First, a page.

Although both the Alliance and BN registered themselves as political parties, membership is mostly indirect through one of the constituent parties while direct membership is allowed. The BN defines itself as a "confederation of political parties which subscribe to the objects of the Barisan Nasional". Although in elections, all candidates stand under the BN symbol, and there is a BN manifesto, each individual constituent party also issues its own manifesto, and there is intra-coalition competition for seats prior to nomination day.
|UMNO||United Malays National Organisation
Pertubuhan Kebangsaan Melayu Bersatu
|Ketuanan Melayu||Ahmad Zahid Hamidi||120||21.10%|
|MCA||Malaysian Chinese Association
Persatuan Cina Malaysia
|Conservatism||Wee Ka Siong||39||5.30%|
|MIC||Malaysian Indian Congress
Kongres India Malaysia
|Social conservatism||Vigneswaran Sanasee||9||1.39%|
Barisan Nasional Supreme Council:
Barisan Nasional has 42 MPs in the House of Representatives, with 38 MPs (or 92.5%) of them from UMNO.
|Perlis||P001||Padang Besar||Zahidi Zainul Abidin||UMNO|
|P003||Arau||Dr. Shahidan Kassim||UMNO|
|Kedah||P007||Padang Terap||Mahdzir Khalid||UMNO|
|P016||Baling||Abdul Azeez Abdul Rahim||UMNO|
|P029||Machang||Ahmad Jazlan Yaakub||UMNO|
|P032||Gua Musang||Tengku Razaleigh Hamzah||UMNO|
|Penang||P041||Kepala Batas||Reezal Merican Naina Merican||UMNO|
|P055||Lenggong||Shamsul Anuar Nasarah||UMNO|
|P061||Padang Rengas||Mohamed Nazri Abdul Aziz||UMNO|
|P067||Kuala Kangsar||Mastura Mohd. Yazid||UMNO|
|P069||Parit||Mohd. Nizar Zakaria||UMNO|
|P073||Pasir Salak||Tajuddin Abdul Rahman||UMNO|
|P075||Bagan Datuk||Dr. Ahmad Zahid Hamidi||UMNO|
|Pahang||P078||Cameron Highlands||Ramli Mohd Nor||UMNO|
|P079||Lipis||Abdul Rahman Mohamad||UMNO|
|P081||Jerantut||Ahmad Nazlan Idris||UMNO|
|P084||Paya Besar||Mohd. Shahar Abdullah||UMNO|
|P085||Pekan||Mohd. Najib Abdul Razak||UMNO|
|P086||Maran||Ismail Abdul Muttalib||UMNO|
|P087||Kuala Krau||Ismail Mohamed Said||UMNO|
|P090||Bera||Ismail Sabri Yaakob||UMNO|
|Selangor||P095||Tanjong Karang||Noh Omar||UMNO|
|Putrajaya||P125||Putrajaya||Tengku Adnan Tengku Mansor||UMNO|
|Negeri Sembilan||P126||Jelebu||Jalaluddin Alias||UMNO|
|P127||Jempol||Mohd. Salim Shariff||UMNO|
|P131||Rembau||Khairy Jamaluddin Abu Bakar||UMNO|
|Johor||P147||Parit Sulong||Noraini Ahmad||UMNO|
|P148||Ayer Hitam||Wee Ka Siong||MCA|
|P156||Kota Tinggi||Halimah Mohd. Sadique||UMNO|
|P157||Pengerang||Azalina Othman Said||UMNO|
|P165||Tanjung Piai||Wee Jeck Seng||MCA|
|P187||Kinabatangan||Bung Moktar Radin||UMNO|
|Total||Perlis (2), Kedah (2), Kelantan (3), Terengganu (1), Penang (1), Perak (8), Pahang (9), Selangor (1), F.T. Putrajaya (1), Negeri Sembilan (3), Malacca (1), Johor (8), Sabah (2)|
Perlis State Legislative Assembly
Pahang State Legislative Assembly
Malacca State Legislative Assembly
Perak State Legislative Assembly
Negeri Sembilan State Legislative Assembly
Terengganu State Legislative Assembly
Johor State Legislative Assembly
Kelantan State Legislative Assembly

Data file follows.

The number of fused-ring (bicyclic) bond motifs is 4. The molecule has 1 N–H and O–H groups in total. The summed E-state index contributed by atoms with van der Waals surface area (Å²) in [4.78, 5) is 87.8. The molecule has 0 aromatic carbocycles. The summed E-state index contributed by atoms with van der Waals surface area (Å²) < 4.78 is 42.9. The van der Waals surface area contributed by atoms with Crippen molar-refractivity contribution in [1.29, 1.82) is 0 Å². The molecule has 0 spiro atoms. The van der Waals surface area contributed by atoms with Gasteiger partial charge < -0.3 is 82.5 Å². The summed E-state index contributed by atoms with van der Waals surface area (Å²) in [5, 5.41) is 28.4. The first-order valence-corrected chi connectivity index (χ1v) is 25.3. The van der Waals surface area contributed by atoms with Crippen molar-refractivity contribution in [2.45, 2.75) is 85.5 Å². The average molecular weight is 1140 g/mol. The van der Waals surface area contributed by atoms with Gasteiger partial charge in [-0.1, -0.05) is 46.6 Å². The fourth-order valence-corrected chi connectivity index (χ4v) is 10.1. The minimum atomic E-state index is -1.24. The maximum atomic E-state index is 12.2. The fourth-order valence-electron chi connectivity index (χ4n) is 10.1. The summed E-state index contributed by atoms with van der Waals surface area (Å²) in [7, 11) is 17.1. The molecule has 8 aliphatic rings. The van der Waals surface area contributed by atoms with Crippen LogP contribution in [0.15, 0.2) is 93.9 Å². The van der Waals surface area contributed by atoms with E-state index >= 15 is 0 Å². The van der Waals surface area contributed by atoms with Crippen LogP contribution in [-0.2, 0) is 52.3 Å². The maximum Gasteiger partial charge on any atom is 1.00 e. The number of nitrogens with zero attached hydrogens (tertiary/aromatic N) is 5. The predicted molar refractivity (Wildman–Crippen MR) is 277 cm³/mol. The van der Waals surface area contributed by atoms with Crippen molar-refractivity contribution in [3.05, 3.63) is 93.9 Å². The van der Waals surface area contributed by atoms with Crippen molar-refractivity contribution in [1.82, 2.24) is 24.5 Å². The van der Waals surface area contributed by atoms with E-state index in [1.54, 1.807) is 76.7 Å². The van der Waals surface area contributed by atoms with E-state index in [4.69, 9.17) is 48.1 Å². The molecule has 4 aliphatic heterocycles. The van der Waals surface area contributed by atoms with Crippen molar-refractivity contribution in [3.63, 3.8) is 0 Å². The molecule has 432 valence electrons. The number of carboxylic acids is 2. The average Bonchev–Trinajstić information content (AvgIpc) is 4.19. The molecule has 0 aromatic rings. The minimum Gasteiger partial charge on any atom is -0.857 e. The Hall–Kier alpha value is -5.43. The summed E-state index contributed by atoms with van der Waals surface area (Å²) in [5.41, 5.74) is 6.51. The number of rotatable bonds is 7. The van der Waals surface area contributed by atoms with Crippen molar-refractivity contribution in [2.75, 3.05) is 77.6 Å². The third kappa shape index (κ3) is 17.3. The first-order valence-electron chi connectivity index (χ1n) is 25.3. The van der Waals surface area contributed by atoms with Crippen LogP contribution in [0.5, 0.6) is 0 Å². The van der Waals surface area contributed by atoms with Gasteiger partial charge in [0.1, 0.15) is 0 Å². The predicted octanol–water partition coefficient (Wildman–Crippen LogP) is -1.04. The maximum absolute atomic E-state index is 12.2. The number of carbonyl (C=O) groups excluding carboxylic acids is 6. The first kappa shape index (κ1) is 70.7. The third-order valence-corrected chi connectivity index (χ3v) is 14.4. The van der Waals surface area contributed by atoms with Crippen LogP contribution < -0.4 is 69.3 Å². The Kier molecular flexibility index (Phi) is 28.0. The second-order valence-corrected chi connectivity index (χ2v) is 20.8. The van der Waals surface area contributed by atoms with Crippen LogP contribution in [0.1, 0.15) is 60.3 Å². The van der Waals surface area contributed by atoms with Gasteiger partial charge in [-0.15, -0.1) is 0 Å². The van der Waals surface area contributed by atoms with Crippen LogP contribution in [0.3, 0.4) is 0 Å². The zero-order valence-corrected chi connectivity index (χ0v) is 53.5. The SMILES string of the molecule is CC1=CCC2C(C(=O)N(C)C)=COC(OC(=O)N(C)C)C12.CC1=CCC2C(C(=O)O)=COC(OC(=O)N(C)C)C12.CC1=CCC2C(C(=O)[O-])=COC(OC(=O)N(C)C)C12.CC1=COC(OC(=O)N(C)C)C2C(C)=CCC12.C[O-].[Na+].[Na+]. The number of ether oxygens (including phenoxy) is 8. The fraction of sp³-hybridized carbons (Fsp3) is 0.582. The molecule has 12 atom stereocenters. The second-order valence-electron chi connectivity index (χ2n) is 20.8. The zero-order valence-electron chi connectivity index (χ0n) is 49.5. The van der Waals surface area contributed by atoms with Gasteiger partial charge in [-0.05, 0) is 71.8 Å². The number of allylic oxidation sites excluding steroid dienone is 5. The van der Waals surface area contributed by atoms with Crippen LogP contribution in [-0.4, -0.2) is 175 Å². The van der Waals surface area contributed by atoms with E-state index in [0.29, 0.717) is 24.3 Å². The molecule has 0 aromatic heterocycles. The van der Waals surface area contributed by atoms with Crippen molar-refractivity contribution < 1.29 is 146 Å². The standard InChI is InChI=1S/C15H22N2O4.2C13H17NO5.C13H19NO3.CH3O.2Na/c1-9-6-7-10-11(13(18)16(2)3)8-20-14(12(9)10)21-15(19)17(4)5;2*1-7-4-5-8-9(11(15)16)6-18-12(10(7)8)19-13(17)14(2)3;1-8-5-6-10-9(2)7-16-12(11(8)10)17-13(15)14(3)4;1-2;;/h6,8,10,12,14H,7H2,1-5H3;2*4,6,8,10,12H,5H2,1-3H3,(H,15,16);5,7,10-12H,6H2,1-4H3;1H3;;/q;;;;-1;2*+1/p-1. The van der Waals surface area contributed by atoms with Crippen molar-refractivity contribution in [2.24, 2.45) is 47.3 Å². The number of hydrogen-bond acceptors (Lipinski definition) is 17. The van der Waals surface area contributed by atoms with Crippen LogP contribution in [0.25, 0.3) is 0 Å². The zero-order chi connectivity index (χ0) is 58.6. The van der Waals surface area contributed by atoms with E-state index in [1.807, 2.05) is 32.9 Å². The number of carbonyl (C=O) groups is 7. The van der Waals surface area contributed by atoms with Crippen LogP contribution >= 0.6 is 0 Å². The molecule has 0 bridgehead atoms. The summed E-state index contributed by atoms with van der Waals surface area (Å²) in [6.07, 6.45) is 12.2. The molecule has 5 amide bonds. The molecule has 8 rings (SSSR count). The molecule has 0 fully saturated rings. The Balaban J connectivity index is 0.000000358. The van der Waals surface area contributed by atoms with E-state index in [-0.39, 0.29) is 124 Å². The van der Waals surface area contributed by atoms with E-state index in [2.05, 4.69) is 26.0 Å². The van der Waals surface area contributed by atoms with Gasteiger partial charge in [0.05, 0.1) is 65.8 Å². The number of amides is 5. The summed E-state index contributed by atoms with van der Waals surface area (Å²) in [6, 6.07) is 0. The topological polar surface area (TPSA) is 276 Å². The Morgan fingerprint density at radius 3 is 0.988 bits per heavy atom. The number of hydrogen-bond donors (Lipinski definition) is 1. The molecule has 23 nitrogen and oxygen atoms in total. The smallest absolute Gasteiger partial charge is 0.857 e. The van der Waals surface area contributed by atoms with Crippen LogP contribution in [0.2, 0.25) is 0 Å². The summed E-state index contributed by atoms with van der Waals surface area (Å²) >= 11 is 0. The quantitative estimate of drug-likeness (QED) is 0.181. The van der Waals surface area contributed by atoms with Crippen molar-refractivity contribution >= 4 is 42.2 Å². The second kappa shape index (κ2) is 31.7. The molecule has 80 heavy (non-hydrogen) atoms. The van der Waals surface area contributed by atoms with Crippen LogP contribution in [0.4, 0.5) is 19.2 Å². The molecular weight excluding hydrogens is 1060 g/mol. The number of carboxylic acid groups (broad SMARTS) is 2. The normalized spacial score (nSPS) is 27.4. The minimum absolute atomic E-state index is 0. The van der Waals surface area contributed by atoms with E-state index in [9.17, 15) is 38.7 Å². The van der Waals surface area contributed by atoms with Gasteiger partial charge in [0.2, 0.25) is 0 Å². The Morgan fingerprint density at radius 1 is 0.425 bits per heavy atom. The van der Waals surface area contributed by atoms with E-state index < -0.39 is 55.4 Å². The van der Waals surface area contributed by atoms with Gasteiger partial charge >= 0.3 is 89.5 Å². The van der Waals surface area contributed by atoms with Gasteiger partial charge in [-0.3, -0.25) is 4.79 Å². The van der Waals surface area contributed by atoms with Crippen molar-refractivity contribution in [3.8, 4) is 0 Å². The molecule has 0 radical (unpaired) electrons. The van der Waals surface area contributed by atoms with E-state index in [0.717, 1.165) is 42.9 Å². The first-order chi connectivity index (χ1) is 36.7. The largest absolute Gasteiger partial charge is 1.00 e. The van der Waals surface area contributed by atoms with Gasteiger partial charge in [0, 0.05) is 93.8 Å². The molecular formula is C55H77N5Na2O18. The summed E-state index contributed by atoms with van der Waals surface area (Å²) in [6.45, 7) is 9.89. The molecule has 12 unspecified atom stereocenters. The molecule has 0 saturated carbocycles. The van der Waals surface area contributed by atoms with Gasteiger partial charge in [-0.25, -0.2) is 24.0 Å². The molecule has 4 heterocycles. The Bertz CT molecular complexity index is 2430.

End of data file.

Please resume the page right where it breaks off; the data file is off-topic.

Selangor State Legislative Assembly
Kedah State Legislative Assembly|
Penang State Legislative Assembly
Sabah State Legislative Assembly
|State||Leader type||Member||Party||State Constituency|
|Perlis||Menteri Besar||Azlan Man||UMNO||Bintong|
|Pahang||Menteri Besar||Wan Rosdy Wan Ismail||UMNO||Jelai|
|Election||Total seats won||Share of seats||Total votes||Share of votes||Outcome of election||Election leader|
|1974||87.7%||1,287,400||60.8%||135 seats; Governing coalition||Abdul Razak Hussein|
|1978||85.1%||1,987,907||57.2%||4 seats; Governing coalition||Hussein Onn|
|1982||85.7%||2,522,079||60.5%||1 seats; Governing coalition||Mahathir Mohamad|
|1986||83.6%||2,649,263||57.3%||16 seats; Governing coalition||Mahathir Mohamad|
|1990||70.6%||2,985,392||53.4%||21 seats; Governing coalition||Mahathir Mohamad|
|1995||84.4%||3,881,214||65.2%||35 seats; Governing coalition||Mahathir Mohamad|
|1999||76.2%||3,748,511||56.53%||15 seats; Governing coalition||Mahathir Mohamad|
|2004||90.4%||4,420,452||63.9%||51 seats; Governing coalition||Abdullah Ahmad Badawi|
|2008||63.1%||4,082,411||50.27%||58 seats; Governing coalition||Abdullah Ahmad Badawi|
|2013||59.9%||5,237,555||47.38%||7 seats;Governing coalition||Najib Razak|
|2018||35.59%||3,794,827||33.96%||54 seats; Opposition||Najib Razak|
UMNO came into being in 1946 under the impetus of the Anti-Malayan Union Movement based on this ideological understanding of ketuanan Melayu. Its founding president, Dato' Onn Jaafar, once said that the UMNO movement did not adhere to any ideology other than Melayuisme, defined by scholar Ariffin Omar as "the belief that the interests of the bangsa Melayu must be upheld over all else". Malay political dominance is a fundamental reality of Malaysian politics, notwithstanding the fact that the governing coalition since independence, the Alliance [subsequently expanded to form the Barisan Nasional or literally, the "National Front"], is multiethnic in its composition.